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Reply #25: I think we have the beginning of actual dialog here. I'm shocked. [View All]

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Greyhound Donating Member (1000+ posts) Send PM | Profile | Ignore Thu Mar-12-09 06:51 AM
Response to Reply #20
25. I think we have the beginning of actual dialog here. I'm shocked.
I think I may be "the post(er) that said we have to spend like crazy now and worry about it later (not really what I said, but close enough for bar talk), that would be fine if spending was the answer. It's not.", and I'd like to clarify that statement. I would add (should have included in the first place, but longer posts are rarely read), as long as we refuse to look at how our economic and political systems are fundamentally, and fatally, flawed.

As for our creditors, I think that identification is misleading. They are creditors only insofar we have expended vast amounts of our own real wealth to put them, almost without exception, into the positions they now hold enabling them to loan anything to anyone.

Who are our creditors? I'm not up to the minute, but for decades the largest have generally been Saudi Arabia, Japan, Great Britain, and China. Britain created Saudi Arabia, but we made it. Great Britain of course owes it's modern existence to us. We destroyed and rebuilt Japan and most Japanese, certainly their government, have grown to appreciate it. And finally, 21st century China should be required to display the "Made in America" label on their national flag.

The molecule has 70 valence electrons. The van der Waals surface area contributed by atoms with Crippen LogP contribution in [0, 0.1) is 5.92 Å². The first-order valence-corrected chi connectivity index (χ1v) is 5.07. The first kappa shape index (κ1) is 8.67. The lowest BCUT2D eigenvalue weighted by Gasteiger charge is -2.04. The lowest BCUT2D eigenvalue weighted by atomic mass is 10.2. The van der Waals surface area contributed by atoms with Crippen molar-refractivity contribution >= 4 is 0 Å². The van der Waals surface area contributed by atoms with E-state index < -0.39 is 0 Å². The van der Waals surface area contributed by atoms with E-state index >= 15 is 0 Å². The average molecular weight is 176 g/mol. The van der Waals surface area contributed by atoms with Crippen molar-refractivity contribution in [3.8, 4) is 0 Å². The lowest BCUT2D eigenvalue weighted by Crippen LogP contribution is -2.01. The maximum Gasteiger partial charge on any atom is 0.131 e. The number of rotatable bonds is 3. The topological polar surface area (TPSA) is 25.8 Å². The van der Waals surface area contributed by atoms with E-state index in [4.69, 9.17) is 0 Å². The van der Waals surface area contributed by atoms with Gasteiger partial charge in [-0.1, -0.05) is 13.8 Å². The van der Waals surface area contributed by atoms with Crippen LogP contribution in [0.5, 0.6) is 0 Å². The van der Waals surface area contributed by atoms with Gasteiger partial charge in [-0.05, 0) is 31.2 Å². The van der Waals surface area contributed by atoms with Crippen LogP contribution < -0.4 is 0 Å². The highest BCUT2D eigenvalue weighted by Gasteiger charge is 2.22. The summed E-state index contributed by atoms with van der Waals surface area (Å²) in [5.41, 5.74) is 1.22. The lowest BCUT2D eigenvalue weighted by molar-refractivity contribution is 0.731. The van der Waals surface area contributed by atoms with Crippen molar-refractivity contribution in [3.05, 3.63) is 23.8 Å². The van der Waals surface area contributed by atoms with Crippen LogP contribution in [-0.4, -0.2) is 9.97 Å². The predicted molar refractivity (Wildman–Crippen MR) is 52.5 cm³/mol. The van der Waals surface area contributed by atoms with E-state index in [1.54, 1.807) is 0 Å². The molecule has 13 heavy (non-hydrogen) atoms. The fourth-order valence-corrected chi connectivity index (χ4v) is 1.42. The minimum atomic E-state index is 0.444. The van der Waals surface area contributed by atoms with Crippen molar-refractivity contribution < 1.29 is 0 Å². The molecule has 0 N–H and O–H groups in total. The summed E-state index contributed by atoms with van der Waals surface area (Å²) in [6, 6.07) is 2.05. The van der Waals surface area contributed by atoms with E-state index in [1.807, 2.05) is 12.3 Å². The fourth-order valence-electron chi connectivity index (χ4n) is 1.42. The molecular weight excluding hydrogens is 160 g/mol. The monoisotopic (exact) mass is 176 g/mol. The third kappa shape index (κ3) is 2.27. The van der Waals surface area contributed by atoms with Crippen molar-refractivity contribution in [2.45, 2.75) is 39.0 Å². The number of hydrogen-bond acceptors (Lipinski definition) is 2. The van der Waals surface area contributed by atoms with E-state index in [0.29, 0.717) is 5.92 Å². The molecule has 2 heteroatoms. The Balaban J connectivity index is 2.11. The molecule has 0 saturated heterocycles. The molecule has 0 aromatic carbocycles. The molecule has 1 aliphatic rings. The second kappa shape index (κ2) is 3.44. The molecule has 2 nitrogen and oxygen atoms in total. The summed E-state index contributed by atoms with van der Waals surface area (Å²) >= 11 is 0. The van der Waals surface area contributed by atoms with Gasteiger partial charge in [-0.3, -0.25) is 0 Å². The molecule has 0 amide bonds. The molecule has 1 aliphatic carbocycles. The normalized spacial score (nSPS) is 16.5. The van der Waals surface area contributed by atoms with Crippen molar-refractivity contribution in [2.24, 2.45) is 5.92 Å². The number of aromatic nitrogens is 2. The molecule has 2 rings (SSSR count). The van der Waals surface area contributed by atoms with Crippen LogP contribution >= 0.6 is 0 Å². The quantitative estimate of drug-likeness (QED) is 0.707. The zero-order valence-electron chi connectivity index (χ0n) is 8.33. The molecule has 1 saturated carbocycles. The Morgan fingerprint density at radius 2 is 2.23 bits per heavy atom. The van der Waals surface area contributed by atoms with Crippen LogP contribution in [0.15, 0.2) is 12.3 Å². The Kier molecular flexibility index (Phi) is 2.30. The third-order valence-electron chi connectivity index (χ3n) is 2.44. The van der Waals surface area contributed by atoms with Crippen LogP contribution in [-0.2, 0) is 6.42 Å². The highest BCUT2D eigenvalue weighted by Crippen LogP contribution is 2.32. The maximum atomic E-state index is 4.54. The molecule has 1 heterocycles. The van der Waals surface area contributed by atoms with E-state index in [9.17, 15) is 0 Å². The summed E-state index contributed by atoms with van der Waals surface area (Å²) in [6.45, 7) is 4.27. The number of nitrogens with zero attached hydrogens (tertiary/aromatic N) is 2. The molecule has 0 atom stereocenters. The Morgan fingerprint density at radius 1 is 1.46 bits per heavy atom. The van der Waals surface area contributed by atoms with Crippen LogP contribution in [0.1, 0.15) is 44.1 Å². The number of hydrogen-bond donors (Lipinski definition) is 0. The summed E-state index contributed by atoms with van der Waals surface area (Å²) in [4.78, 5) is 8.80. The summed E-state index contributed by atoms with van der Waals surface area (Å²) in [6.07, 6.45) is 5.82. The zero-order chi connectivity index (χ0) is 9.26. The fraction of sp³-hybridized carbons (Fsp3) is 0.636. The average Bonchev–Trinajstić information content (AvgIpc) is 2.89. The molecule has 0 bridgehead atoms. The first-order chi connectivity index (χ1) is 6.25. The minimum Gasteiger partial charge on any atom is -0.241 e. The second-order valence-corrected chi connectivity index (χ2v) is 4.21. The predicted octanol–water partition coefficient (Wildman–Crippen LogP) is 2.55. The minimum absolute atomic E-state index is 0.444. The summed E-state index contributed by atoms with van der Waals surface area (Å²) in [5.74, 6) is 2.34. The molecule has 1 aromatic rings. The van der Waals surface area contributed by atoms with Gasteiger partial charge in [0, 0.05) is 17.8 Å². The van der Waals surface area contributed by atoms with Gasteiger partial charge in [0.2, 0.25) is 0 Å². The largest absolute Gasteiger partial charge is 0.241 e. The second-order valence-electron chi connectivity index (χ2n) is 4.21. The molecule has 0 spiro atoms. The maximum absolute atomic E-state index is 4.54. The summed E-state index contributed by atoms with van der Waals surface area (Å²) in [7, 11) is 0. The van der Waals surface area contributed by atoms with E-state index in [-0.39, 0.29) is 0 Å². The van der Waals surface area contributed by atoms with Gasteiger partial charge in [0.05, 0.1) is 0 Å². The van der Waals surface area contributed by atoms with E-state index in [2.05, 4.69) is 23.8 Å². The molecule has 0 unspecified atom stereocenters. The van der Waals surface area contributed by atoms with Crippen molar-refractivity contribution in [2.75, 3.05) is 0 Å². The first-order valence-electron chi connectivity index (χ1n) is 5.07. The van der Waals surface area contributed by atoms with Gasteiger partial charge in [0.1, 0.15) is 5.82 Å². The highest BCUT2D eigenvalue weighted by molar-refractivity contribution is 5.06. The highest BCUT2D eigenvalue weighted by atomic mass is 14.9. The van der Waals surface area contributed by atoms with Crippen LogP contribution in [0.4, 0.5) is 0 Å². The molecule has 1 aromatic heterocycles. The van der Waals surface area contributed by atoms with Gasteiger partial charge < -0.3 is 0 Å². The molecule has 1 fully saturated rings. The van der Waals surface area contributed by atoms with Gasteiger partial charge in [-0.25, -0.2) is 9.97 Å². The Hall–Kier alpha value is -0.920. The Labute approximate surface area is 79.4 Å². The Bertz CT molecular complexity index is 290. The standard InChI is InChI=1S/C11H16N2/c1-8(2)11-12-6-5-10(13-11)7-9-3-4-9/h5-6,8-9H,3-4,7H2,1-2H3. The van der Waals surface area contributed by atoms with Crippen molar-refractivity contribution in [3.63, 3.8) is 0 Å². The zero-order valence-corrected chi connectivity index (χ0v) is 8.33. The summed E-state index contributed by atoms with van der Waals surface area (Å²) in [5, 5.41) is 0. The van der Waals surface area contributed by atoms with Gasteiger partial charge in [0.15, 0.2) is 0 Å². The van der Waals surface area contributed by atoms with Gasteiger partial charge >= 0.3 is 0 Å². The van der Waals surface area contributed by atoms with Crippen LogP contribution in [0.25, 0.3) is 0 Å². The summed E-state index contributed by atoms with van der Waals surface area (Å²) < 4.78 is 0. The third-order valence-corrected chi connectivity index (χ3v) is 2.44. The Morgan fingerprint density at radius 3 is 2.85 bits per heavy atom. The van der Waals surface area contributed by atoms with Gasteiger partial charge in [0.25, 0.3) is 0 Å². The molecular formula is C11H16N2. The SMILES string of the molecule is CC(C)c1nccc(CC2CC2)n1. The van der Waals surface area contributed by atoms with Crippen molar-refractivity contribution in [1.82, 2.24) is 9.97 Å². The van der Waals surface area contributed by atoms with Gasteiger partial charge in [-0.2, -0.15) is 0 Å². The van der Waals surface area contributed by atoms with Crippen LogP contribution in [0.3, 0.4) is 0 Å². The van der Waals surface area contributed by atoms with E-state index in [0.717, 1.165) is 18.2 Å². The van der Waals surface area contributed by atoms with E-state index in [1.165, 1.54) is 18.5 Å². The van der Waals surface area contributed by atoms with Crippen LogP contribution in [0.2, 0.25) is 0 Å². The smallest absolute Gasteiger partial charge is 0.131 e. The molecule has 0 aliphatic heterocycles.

All of these nations have one thing in common, none of their economies exist without our market to sell into. This will not be true forever, Great Britain and Japan could probably survive, if not today, soon, without us, but Saudi Arabia would not last 24 hours without our military support (a diplomatic and tactical blunder of epic proportion, on our part, which causes us so much more trouble than it is worth) and China would collapse in a couple of months without sending their crap here. Creditors number one and two.

There is no avoiding this crisis, it has happened. All we can do now, in the context of being stuck in the system we've built and refusing to acknowledge it's un-sustainability, is to spend wildly to keep people working and to turn back toward producing things which are both required to maintain the structure of an economy. It is a poor solution to an untenable position, but it is all we have at this time.

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